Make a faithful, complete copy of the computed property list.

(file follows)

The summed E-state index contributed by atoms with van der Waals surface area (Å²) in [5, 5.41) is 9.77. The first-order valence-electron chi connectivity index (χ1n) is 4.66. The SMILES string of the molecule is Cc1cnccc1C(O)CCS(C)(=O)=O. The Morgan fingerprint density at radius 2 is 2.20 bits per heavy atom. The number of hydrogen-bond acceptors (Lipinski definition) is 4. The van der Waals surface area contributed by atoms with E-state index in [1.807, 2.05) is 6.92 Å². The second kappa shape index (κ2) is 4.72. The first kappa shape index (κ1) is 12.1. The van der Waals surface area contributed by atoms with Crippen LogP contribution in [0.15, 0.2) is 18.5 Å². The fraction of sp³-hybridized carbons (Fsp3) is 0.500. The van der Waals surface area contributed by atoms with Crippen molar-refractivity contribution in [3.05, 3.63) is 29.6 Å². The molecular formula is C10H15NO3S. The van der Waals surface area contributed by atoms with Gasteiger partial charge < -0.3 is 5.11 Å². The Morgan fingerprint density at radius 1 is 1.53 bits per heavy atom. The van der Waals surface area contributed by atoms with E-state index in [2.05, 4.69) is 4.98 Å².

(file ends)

The summed E-state index contributed by atoms with van der Waals surface area (Å²) in [5, 5.41) is 9.77. The first-order valence-electron chi connectivity index (χ1n) is 4.66. The SMILES string of the molecule is Cc1cnccc1C(O)CCS(C)(=O)=O. The Morgan fingerprint density at radius 2 is 2.20 bits per heavy atom. The number of hydrogen-bond acceptors (Lipinski definition) is 4. The van der Waals surface area contributed by atoms with E-state index in [1.807, 2.05) is 6.92 Å². The second kappa shape index (κ2) is 4.72. The first kappa shape index (κ1) is 12.1. The van der Waals surface area contributed by atoms with Crippen LogP contribution in [0.15, 0.2) is 18.5 Å². The fraction of sp³-hybridized carbons (Fsp3) is 0.500. The van der Waals surface area contributed by atoms with Crippen molar-refractivity contribution in [3.05, 3.63) is 29.6 Å². The molecular formula is C10H15NO3S. The van der Waals surface area contributed by atoms with Gasteiger partial charge < -0.3 is 5.11 Å². The Morgan fingerprint density at radius 1 is 1.53 bits per heavy atom. The van der Waals surface area contributed by atoms with E-state index in [2.05, 4.69) is 4.98 Å².